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Jax Daily Record Thursday, May 7, 202001:42 PM EST

Project Academy, Project Skateboard move to Council

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Both companies say economic incentives play a role in their decisions to expand to Jacksonville.

By Mike Mendenhall and Katie Garwood, staff writers

Legislation is heading to City Council for city and state incentives for two code-named projects that pledge to create 600 jobs.

Council President Scott Wilson introduced both ordinances May 7 on behalf of Mayor Lenny Curry. Both projects said economic incentives are a material factor in their decisions to expand in Jacksonville.

Project Academy, a manufacturing company, intends to establish a facility Downtown, according to a proposed economic development agreement with the city. 

The draft agreement is an exhibit included with Ordinance 2020-0241.

The agreement states the company plans a $40 million capital investment that includes building renovations and equipment purchases.

Project Skateboard is an existing IT software company that wants to expand its Jacksonville presence.

Ordinance 2020-0242 asks Council to approve an economic development agreement with the unnamed company. 

Each project seeks a rebate from the city and state through a Qualified Target Industry Tax Refund Program.

Academy also wants an unspecified Recapture Enhanced Value grant. The Downtown Investment Authority will file legislation for a REV grant after location is determined.    

Project Academy

Project Academy could create up to 300 jobs by Dec. 31, 2024, according to city Office of Economic Development documents filed with the bill.

A project summary calls Project Academy a multinational manufacturer that wants to establish a facility in the Southeastern U.S. 

A chart in the agreement created jointly by Academy and city officials states the company intends to create 10 jobs by Dec. 31. The performance schedule shows an additional 59 jobs by year-end 2021; 73 jobs in 2022; 103 in 2023; and 55 by Dec. 31, 2024. 

The average annual wage will be $59,146 with benefits valued at 35% of that amount.

Academy hasn’t finalized a location in Jacksonville but wants to purchase or lease a site within Census tract 174. 

DIA CEO Lori Boyer said April 29 that Academy will comply with regulations in the Downtown Zoning Overlay, which indicates the project will be south of the Mathews Bridge within the Census tract.

That tract is bounded by a line two blocks west of the VyStar Veterans Memorial Arena and along Palmetto Street, north to Eighth Street in Talleyrand and the St. Johns River to the south and east.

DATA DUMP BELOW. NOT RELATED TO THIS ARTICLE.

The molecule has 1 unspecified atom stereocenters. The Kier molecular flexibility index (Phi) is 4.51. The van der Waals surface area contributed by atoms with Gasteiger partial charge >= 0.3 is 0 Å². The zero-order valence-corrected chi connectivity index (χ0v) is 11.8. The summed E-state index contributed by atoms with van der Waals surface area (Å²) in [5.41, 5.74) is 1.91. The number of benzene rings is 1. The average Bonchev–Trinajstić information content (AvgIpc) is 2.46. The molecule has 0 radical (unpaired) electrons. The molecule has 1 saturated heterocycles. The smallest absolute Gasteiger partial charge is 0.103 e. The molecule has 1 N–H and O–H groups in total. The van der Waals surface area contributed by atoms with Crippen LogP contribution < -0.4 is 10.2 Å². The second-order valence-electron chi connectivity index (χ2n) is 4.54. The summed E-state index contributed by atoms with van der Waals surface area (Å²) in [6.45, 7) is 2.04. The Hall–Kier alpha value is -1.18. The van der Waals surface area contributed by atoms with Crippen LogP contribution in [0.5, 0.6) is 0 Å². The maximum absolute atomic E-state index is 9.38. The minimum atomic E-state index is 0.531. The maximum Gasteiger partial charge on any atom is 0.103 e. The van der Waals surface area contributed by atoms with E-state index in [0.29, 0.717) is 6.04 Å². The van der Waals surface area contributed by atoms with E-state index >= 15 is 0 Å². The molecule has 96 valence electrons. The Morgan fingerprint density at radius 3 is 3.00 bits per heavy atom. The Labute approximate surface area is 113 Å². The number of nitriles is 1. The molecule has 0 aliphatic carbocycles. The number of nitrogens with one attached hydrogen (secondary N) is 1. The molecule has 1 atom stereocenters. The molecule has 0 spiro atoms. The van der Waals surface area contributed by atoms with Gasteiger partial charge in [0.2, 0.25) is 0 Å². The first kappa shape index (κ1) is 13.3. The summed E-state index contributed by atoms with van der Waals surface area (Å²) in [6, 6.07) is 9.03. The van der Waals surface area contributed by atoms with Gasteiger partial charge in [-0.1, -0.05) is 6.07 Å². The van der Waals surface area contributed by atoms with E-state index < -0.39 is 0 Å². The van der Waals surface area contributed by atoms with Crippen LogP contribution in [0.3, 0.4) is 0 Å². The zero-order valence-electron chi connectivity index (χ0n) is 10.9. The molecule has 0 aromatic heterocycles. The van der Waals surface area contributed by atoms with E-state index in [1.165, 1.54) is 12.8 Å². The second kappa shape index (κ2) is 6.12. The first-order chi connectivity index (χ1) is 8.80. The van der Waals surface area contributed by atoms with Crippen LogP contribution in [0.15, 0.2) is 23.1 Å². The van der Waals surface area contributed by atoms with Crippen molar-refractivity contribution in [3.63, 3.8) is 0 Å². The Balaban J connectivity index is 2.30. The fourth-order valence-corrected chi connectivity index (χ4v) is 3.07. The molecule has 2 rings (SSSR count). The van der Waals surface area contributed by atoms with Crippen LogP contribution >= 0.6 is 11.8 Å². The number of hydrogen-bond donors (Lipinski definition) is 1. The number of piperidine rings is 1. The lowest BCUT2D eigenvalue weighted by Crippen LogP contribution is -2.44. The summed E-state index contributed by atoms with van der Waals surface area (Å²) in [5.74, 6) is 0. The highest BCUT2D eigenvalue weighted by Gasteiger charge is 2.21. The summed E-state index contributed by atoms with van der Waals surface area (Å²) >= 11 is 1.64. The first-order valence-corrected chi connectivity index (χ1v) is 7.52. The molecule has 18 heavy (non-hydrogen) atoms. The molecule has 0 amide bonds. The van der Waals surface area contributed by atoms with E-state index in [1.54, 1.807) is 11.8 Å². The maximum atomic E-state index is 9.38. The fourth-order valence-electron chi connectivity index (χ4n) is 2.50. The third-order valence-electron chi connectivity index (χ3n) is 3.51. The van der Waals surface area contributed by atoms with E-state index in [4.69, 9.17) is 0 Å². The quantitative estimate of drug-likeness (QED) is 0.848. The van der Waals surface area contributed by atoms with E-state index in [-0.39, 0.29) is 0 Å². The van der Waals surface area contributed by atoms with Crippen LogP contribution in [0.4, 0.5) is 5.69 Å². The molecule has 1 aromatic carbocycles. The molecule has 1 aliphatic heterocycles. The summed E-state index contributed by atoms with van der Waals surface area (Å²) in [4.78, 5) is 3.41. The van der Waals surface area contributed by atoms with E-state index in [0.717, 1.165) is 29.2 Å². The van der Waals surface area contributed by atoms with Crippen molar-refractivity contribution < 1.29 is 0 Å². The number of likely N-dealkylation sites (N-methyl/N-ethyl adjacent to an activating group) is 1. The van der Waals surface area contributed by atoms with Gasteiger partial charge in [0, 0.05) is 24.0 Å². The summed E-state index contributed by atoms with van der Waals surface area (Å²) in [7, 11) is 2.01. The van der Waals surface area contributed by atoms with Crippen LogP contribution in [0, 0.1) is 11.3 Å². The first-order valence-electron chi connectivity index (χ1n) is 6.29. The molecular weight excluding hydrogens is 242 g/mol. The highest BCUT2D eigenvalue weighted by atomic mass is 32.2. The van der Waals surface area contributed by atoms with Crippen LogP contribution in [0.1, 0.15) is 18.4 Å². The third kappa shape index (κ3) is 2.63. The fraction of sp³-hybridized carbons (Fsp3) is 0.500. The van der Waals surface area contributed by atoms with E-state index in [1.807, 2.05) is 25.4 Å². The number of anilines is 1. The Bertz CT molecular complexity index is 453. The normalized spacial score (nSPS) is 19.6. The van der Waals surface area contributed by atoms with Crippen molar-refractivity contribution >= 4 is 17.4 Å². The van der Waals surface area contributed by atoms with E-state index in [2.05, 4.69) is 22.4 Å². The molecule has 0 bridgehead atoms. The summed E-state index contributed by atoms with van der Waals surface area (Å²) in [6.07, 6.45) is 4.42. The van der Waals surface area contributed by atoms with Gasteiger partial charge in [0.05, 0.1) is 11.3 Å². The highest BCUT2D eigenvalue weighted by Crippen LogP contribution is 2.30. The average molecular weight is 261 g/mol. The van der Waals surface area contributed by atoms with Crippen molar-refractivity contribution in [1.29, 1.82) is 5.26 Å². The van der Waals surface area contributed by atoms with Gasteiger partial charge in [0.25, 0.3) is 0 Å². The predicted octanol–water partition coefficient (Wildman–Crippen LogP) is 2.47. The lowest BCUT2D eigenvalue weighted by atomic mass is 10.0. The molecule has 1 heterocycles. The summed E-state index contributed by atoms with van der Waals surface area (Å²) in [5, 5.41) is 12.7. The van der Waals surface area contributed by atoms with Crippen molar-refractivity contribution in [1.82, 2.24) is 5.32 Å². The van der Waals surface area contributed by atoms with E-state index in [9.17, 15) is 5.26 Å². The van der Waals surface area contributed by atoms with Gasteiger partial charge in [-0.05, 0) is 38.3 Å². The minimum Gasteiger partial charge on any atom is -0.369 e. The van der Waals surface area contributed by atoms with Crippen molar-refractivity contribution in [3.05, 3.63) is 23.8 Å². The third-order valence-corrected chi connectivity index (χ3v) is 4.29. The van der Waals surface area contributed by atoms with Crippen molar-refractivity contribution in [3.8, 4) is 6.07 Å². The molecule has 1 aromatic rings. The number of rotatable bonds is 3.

The Census tract includes a portion of the Maxwell House coffee plant at 735 E. Bay St., but the facility is not the Academy site, according to Office of Economic Development Director Kirk Wendland.

The company is evaluating port cities in Alabama, Florida, Georgia, South Carolina and Virginia, according to the summary.

Academy seeks a QTI of $5,000 per job, totaling $1.5 million. The state would provide a $4,000 per job tax credit up to $1.2 million, or 80% of the rebate. The city would match that with 20%, or $1,000 a job, or $300,000.

The REV grant would rebate 50% of the increase in property and tangible personal property taxes generated from the capital improvements for 10 years after it takes possession of the site and starts operations, according to economic development office documents presented April 27 to the Mayor’s Budget Review Committee.

The city did not identify the type of manufacturing Academy performs. 

Project Skateboard

Project Skateboard is described as an IT company with a Jacksonville presence  that designs software for health care, transportation and financial institutions.

Its proposed economic development agreement with the city included with the legislation states the location of the company’s Jacksonville expansion is “to be determined.” It will make a capital investment of $1.4 million to include building renovations and equipment.

The company will retain 100 jobs in Jacksonville and expand its local workforce by 300 jobs with an average annual salary of $74,300, the agreement states. 

It seeks a QTI rebate of $1.8 million, or $6,000 per job, after the jobs are created and the taxes paid.

The state would rebate $4,800 per job, up to $1.44 million total, to be repaid over a six-year payout starting in 2021.

The city would refund up to $360,000, or $1,200 per job.

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